Minneapolis, MN fire, Mar 1866

Large Fire in Minneapolis.

MINNEAPOLIS, Minn., Friday, March 17.

A fire here last night destroyed twenty buildings from First to Davis street. Loss $100,000.

The New York Times, New York, NY 18 Mar 1866
Large Fire in Minneapolis.

CHICAGO, Sunday, March 18.

Thirty buildings were destroyed by fire in Minneapolis, Minn., Friday night. Loss, $100,000.

The New York Times, New York, NY 19 Mar 1866

A Terrific Conflagration - Forty Buildings Burned.

From the St. Paul Press Extra, 19th.

At about half-past ten o'clock last night, officer Colbaugh and his companion discovered fire in the dry goods store of J. J. Couchman, Bridge street, east side, and immediately broke open the door. They found the fire to be in among a lot of paper boxes on the top shelf, against the wall which separates the store from Chase's Express office. The fire occupied a space of about two feet. Searching for water, the premises were found to be without a drop, and before any could be procured, the flames had made considerable headway.

In the meantime efforts were made to stifle the blaze with shawls, but it crept away beneath the studdings, and when water arrived the quantity was so small and the fire so hidden that it was useless. At the same moment in which Officer Colbaugh broke open Couchman's store door, Mr. Patterson, who had occupied the rooms back of McFarlane, Burk & Co's insurance and real estate office, second story, apprehensive, from the smell of burning pine, that danger was near, jumped from his bed and threw open the door in the partition which separated the sleeping room from the office, and saw fire just breaking through the partition wall between Chase's office and that in which he stood. Chase's office is about eight feet in width, and is on the ground floor.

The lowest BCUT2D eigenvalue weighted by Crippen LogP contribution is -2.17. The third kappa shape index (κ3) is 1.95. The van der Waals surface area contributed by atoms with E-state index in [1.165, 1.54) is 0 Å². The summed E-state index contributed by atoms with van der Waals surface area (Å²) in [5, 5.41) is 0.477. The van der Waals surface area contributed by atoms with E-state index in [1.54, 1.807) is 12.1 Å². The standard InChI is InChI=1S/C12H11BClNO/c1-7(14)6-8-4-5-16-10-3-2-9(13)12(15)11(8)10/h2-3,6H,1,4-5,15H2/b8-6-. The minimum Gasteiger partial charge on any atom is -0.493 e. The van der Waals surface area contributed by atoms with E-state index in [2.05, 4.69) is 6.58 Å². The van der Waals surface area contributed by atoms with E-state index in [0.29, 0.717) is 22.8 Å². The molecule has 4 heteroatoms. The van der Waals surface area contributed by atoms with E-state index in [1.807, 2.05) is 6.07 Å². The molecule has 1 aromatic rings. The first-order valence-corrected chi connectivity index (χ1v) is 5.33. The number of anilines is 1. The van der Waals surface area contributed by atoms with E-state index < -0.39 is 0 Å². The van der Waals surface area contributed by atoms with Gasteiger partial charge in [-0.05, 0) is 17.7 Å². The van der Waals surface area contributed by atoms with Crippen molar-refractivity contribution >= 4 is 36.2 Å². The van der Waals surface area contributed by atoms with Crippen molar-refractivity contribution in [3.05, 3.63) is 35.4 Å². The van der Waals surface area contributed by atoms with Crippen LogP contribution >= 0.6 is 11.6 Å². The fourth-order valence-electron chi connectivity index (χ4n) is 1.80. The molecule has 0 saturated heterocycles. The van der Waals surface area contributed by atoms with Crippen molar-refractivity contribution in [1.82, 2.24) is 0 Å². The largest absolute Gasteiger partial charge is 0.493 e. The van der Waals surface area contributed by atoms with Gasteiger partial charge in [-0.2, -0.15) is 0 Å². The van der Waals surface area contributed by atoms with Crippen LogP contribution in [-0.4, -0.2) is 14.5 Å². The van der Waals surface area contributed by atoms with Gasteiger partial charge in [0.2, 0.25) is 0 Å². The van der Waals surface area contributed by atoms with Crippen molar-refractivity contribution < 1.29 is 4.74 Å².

The fire had caught in Chase's office, which separated Couchman and McFarlane, Burd, & Co., and had worked both ways, by means of the passage behind the plastering, so that it appeared in two places simultaneously. In a few moments the entire wall in McFarlane, Burd & Co.'s office was in flames. Patterson with difficulty rescued his wife from the stifling atmosphere, and a friend attempted clearing the office of its valuable books and papers. In Couchman's store the advance of the fire was so rapid as to defy the slender means used to extinguish it, and the officers, assisted by the citizens, who soon came thronging to the spot, began to bring out armfuls of goods, but the firece heat scorched the cheek and paralyzed the eye, cleared the store of the excited crowd, and consecrated its contents to itself.

Efforts were then directed to the stores on each side of the flames, with a view to save the stocks in them. Kelley's grocery, the last store below the fire, and on the corner of Bridge and First street, was soon cleared of the contents which were on the first floor, but the flames were too rapid in their progress for even the quick hands and feet of the busy workers, and the goods in the second floor and cellar were abandoned to their fate.

The devouring element now advanced its left wing around First street, and having its centre in the blazing pile where it first commenced its ravages, hurled its right wing up Bridge street, towards the long line of wooden structures, which occupy the front lots of the remainder of the block. The crescent of fire was now perfect. The biting wind blowing briskly from the northwest, carried millions of glowing cinders far up into the black midnight sky, and distributed them far and wide over a sleeping population - for many slept on unconscious of the fearful work till morning dawned.